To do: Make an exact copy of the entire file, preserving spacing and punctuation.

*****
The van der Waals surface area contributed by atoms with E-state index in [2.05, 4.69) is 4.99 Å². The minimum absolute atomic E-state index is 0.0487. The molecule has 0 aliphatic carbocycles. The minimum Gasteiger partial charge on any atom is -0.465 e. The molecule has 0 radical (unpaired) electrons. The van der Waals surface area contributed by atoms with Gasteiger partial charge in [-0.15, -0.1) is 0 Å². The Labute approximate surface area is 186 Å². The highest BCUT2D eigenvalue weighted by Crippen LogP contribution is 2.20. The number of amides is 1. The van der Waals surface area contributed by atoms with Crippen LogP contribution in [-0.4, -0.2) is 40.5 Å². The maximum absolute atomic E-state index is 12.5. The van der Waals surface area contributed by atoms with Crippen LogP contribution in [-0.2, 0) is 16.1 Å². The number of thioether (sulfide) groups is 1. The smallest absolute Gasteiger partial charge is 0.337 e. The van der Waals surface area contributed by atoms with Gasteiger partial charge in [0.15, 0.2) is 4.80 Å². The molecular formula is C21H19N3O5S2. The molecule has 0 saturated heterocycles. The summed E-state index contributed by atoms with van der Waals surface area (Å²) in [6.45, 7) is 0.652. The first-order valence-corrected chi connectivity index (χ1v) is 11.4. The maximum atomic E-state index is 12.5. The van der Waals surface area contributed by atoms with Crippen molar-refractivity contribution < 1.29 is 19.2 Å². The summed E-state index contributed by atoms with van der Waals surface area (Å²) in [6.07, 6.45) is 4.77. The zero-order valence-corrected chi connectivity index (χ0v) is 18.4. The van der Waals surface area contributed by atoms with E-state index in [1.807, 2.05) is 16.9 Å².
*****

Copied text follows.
The van der Waals surface area contributed by atoms with E-state index in [2.05, 4.69) is 4.99 Å². The minimum absolute atomic E-state index is 0.0487. The molecule has 0 aliphatic carbocycles. The minimum Gasteiger partial charge on any atom is -0.465 e. The molecule has 0 radical (unpaired) electrons. The van der Waals surface area contributed by atoms with Gasteiger partial charge in [-0.15, -0.1) is 0 Å². The Labute approximate surface area is 186 Å². The highest BCUT2D eigenvalue weighted by Crippen LogP contribution is 2.20. The number of amides is 1. The van der Waals surface area contributed by atoms with Crippen LogP contribution in [-0.4, -0.2) is 40.5 Å². The maximum absolute atomic E-state index is 12.5. The van der Waals surface area contributed by atoms with Crippen LogP contribution in [-0.2, 0) is 16.1 Å². The number of thioether (sulfide) groups is 1. The smallest absolute Gasteiger partial charge is 0.337 e. The van der Waals surface area contributed by atoms with Gasteiger partial charge in [0.15, 0.2) is 4.80 Å². The molecular formula is C21H19N3O5S2. The molecule has 0 saturated heterocycles. The summed E-state index contributed by atoms with van der Waals surface area (Å²) in [6.45, 7) is 0.652. The first-order valence-corrected chi connectivity index (χ1v) is 11.4. The maximum atomic E-state index is 12.5. The van der Waals surface area contributed by atoms with Crippen molar-refractivity contribution < 1.29 is 19.2 Å². The summed E-state index contributed by atoms with van der Waals surface area (Å²) in [6.07, 6.45) is 4.77. The zero-order valence-corrected chi connectivity index (χ0v) is 18.4. The van der Waals surface area contributed by atoms with E-state index in [1.807, 2.05) is 16.9 Å².